The startup's flagship product is the Pure Storage Flash Array, which has two main parts: controllers that handle data reductions and storage shelves that have large flash storage capacities. It also features a fully virtualized operating environment that is key to limiting the amount of data that needs to be stored on flash. Among other things, the Purity Operating Environment performs global deduplication, compression and thin provisioning operations to wring out as much excess data as possible before placing it into storage. What's more, the company says that Purity "abstracts" individual flash devices into a single storage pool, thus placing data efficiently throughout the system.
Needless to say, Dietzen is quite proud of his company's achievements and thinks that its all-flash memory hardware is just what the current market is looking for.
"Most mainstream players right now are trying some kind of hybrid," he says. "We've found a way to deliver all-flash at a lower price point -- $6 per gigabit is actually our starting point."
Pure Storage announced over the summer it had garnered $30 million in Series C funding, and has now received a total of $55 million in capital investments from such outfits as Redpoint Ventures and Greylock Partners.
Founded: 2010 Focus: SSD optimization Location: Louisville, Colo.
Who's the boss: CEO and founder John Spiers is best known as the founder and CTO of LeftHand Networks, which was sold to HP in 2008. He has been working in the field of storage for 25 years and holds three patents for his innovations in storage technology. CTO and founder Kelly Long was Spiers' partner in founding LeftHand and he has also worked at a wide array of companies including Sun Microsystems, MySQL and StorageTek. He has specialized in clustered storage systems and hard drive performance, among other fields.
The lowdown: Typically, says NexGen Vice President of Marketing Chris McCall, companies face a choice when it comes to storage: They can either have more speed or more capacity. Or put another way, they can get a speedy SSD that delivers speed but creates bottlenecks or they can use a hard disk drive that will give them more space but less speed. The reason for this, he says, has to do with how SSDs are typically integrated into storage architecture.
"With a standard SSD, you get solid-state chips and you put them in a disk drive slot," he says. "But the issue is that the disk-drive connection and storage controller create bottlenecks because SSD is so fast. ... We put SSD on a PCIe bus that connects to the processor to eliminate the bottlenecks. And because we're not consuming disk-drive slots it opens up more capacity."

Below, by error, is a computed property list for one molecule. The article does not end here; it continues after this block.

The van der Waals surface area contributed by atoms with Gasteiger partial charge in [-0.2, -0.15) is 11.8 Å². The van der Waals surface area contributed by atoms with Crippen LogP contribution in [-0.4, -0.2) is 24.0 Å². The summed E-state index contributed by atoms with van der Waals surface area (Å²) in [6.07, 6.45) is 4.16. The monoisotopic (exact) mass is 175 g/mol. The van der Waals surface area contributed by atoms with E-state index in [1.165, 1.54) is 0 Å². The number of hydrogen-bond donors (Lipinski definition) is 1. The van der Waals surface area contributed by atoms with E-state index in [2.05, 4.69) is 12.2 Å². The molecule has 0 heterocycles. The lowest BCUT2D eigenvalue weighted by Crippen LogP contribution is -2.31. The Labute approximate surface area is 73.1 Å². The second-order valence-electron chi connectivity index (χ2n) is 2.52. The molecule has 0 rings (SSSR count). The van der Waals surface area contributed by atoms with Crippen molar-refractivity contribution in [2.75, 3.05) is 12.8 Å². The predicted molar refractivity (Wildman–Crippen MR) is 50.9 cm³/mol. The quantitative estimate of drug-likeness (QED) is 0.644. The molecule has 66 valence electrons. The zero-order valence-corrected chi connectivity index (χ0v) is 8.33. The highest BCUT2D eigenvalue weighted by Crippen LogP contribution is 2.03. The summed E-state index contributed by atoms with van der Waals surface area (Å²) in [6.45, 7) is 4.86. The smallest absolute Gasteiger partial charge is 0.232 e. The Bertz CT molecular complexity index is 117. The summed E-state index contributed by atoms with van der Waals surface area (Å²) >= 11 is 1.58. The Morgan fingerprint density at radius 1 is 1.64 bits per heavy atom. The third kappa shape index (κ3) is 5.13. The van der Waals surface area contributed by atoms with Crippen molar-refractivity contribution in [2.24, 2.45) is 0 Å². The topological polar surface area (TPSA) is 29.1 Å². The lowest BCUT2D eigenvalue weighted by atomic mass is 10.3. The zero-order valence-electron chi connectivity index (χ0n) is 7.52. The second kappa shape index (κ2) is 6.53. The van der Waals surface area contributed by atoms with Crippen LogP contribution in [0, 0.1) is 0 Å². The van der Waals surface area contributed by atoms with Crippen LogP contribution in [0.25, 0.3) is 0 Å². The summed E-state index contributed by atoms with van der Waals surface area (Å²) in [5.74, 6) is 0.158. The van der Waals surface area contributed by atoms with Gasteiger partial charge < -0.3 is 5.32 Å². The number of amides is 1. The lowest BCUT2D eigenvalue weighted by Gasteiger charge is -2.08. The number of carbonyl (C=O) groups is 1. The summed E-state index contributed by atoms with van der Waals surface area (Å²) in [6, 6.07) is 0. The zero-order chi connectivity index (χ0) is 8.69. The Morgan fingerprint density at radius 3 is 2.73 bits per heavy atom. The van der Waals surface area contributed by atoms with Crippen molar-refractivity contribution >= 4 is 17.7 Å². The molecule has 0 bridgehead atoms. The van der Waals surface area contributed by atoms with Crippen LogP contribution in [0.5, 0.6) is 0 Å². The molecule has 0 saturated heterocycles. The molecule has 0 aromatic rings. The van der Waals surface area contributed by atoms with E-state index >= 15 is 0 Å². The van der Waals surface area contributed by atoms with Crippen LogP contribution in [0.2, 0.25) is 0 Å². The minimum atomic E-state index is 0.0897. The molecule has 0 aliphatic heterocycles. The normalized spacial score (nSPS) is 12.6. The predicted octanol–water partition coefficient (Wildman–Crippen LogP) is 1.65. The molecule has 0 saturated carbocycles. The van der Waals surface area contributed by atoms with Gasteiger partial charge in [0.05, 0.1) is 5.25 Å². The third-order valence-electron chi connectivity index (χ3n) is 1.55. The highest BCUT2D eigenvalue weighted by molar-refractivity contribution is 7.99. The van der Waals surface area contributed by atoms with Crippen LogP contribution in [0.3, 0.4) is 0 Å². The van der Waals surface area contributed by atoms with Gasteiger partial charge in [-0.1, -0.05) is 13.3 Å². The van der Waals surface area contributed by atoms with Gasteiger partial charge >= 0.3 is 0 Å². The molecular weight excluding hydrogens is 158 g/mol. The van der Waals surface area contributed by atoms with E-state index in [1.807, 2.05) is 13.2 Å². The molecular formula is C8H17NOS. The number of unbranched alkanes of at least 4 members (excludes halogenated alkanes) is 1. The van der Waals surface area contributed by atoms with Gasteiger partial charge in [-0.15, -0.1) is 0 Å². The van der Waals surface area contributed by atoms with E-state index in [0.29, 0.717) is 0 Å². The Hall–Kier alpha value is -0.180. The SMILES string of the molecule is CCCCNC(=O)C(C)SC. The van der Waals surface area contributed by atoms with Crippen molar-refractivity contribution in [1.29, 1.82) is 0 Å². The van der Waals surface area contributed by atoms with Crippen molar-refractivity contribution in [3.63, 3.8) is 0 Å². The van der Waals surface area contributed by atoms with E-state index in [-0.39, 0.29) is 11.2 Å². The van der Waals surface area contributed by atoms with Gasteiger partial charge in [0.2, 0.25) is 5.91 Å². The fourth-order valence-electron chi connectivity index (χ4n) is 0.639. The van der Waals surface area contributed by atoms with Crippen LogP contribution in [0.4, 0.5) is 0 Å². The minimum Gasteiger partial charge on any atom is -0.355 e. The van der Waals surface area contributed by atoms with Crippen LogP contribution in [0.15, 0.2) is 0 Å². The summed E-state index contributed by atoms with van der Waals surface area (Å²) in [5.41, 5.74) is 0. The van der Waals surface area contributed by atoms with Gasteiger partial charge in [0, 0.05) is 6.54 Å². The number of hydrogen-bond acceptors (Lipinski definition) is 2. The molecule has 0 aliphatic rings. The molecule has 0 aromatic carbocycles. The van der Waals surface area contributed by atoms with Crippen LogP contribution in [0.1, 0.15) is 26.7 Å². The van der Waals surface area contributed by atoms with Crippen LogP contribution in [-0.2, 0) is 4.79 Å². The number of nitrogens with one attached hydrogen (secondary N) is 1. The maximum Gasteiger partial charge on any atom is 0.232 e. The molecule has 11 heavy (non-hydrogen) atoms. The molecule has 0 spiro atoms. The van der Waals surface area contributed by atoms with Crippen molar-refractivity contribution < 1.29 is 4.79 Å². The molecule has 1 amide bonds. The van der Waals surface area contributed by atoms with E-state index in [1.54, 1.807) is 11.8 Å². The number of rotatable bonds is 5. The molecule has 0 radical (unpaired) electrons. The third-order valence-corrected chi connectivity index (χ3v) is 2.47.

The company says that its PCIe-based offering can deliver "22 times more I/O" than standard SSDs that are located behind storage controllers and are 43% less expensive than SSDs behind storage controllers. And because the architecture delivers the speed of SSDs without the capacity constraints, McCall says that it can give users the ability to provision performance in much the same way that they've typically provisioned capacity. This, in turn, lets users maintain quality of service on their mission-critical data volumes "even during system events that impact performance," the company says.
NexGen CEO Spiers says that the company's architecture also removes some of the constraints that have typically made organizations reluctant to virtualize their applications and databases.
"A lot of customers have virtualized their non-critical applications and some have attempted to virtualize their Oracle database or their SQL server database and they find that the performance is all over the place," explains Spiers on a video posted on the company's website. "We allow them to provision performance for those apps in a VMware environment and make it deterministic."
NexGen announced Series A funding of $1.3 million early this year, and earlier this month said it had received $10 million in funding in a round led by Next World Capital.
Founded: 2009 Focus: Highly scalable data center building blocks Location: San Jose
Who's the boss: Founder and CEO Dheeraj Pandey previously worked as vice president of engineering at Aster Data and also managed development of storage engines at Oracle. Founder and CTO Mohit Aron was chief architect at Aster Data and also led the design and development of the Google File System. Founder and Chief Products Officer Ajeet Singh, another Aster alumnus, also worked at Oracle to help develop the company's strategy for cloud computing.
The lowdown: Nutanix's data center appliances can be used for both computing and storage. What makes the company's building blocks unique is that they're compact in comparison to other such devices and that makes them easier to stack and scale, according to the company. Each block contains four complete x86 servers that total 48 cores, 192GB of RAM and a 1.3TB Fusion-io PCle SSD.
Tiffany To, director of product marketing, says that the company wanted to combine computing and storage in appliances to drastically improve overall performance and reduce the time it takes for storage to interconnect with computing.
"Even if you add lots of IOPS [input/output operations per second] into your storage, you still have to drive those IOPS through the rack, through network switches and across to the server running your VM," she says. "What we're saying is, if you need fast interconnection, put the computing in the same building block with storage."
The result of all this, says Nutanix, isn't just improved performance but a 40% to 60% capital expense reduction due to implementing simpler, more compact architecture that the company says will reduce your overall data center footprint. And Nutanix isn't just tooting its own horn either, as the company won a gold award for desktop virtualization at this year's VMworld.
"This is what the Googles and Facebooks and Yahoos of the world do," said Partha Ramachandran, the Nutanix director of products during VMworld 2011 this year. "They have tens of thousands of servers with local disk attached, and they ... bring computing and storage together."
Nutanix in October had its approach validated further, grabbing $25 million in Series B funding led by Khosla Ventures.